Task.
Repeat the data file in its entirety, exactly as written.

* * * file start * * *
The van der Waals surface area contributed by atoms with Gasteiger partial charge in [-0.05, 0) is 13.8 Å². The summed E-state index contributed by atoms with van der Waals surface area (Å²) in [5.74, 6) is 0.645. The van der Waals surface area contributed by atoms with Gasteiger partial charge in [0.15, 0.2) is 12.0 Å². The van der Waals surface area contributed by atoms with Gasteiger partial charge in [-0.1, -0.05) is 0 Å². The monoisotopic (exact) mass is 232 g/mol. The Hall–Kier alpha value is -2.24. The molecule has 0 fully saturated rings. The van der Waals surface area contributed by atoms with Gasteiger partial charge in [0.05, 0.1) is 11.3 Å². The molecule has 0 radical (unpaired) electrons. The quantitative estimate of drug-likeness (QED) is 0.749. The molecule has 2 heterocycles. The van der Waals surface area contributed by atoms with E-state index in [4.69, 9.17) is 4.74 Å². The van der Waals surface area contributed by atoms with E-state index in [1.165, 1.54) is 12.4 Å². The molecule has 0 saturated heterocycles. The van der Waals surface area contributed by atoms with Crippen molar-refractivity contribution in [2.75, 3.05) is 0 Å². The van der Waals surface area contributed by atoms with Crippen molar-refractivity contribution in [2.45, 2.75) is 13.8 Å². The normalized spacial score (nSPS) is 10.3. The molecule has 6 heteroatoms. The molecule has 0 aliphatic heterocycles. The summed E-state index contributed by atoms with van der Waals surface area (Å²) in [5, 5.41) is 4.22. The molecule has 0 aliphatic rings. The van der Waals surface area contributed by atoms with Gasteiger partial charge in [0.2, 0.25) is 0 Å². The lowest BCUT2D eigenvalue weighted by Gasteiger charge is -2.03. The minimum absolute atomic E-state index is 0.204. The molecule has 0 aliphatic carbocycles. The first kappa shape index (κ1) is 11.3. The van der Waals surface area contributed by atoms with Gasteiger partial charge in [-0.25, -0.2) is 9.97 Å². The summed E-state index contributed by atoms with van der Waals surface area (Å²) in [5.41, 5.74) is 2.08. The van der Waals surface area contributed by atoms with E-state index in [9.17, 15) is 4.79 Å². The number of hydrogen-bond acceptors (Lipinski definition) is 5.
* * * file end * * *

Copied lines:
The van der Waals surface area contributed by atoms with Gasteiger partial charge in [-0.05, 0) is 13.8 Å². The summed E-state index contributed by atoms with van der Waals surface area (Å²) in [5.74, 6) is 0.645. The van der Waals surface area contributed by atoms with Gasteiger partial charge in [0.15, 0.2) is 12.0 Å². The van der Waals surface area contributed by atoms with Gasteiger partial charge in [-0.1, -0.05) is 0 Å². The monoisotopic (exact) mass is 232 g/mol. The Hall–Kier alpha value is -2.24. The molecule has 0 fully saturated rings. The van der Waals surface area contributed by atoms with Gasteiger partial charge in [0.05, 0.1) is 11.3 Å². The molecule has 0 radical (unpaired) electrons. The quantitative estimate of drug-likeness (QED) is 0.749. The molecule has 2 heterocycles. The van der Waals surface area contributed by atoms with E-state index in [4.69, 9.17) is 4.74 Å². The van der Waals surface area contributed by atoms with E-state index in [1.165, 1.54) is 12.4 Å². The molecule has 0 saturated heterocycles. The van der Waals surface area contributed by atoms with Crippen molar-refractivity contribution in [2.75, 3.05) is 0 Å². The van der Waals surface area contributed by atoms with Crippen molar-refractivity contribution in [2.45, 2.75) is 13.8 Å². The normalized spacial score (nSPS) is 10.3. The molecule has 6 heteroatoms. The molecule has 0 aliphatic heterocycles. The summed E-state index contributed by atoms with van der Waals surface area (Å²) in [5, 5.41) is 4.22. The molecule has 0 aliphatic rings. The van der Waals surface area contributed by atoms with Gasteiger partial charge in [0.2, 0.25) is 0 Å². The lowest BCUT2D eigenvalue weighted by Gasteiger charge is -2.03. The minimum absolute atomic E-state index is 0.204. The molecule has 0 aliphatic carbocycles. The first kappa shape index (κ1) is 11.3. The van der Waals surface area contributed by atoms with Gasteiger partial charge in [-0.25, -0.2) is 9.97 Å². The summed E-state index contributed by atoms with van der Waals surface area (Å²) in [5.41, 5.74) is 2.08. The van der Waals surface area contributed by atoms with E-state index in [9.17, 15) is 4.79 Å². The number of hydrogen-bond acceptors (Lipinski definition) is 5.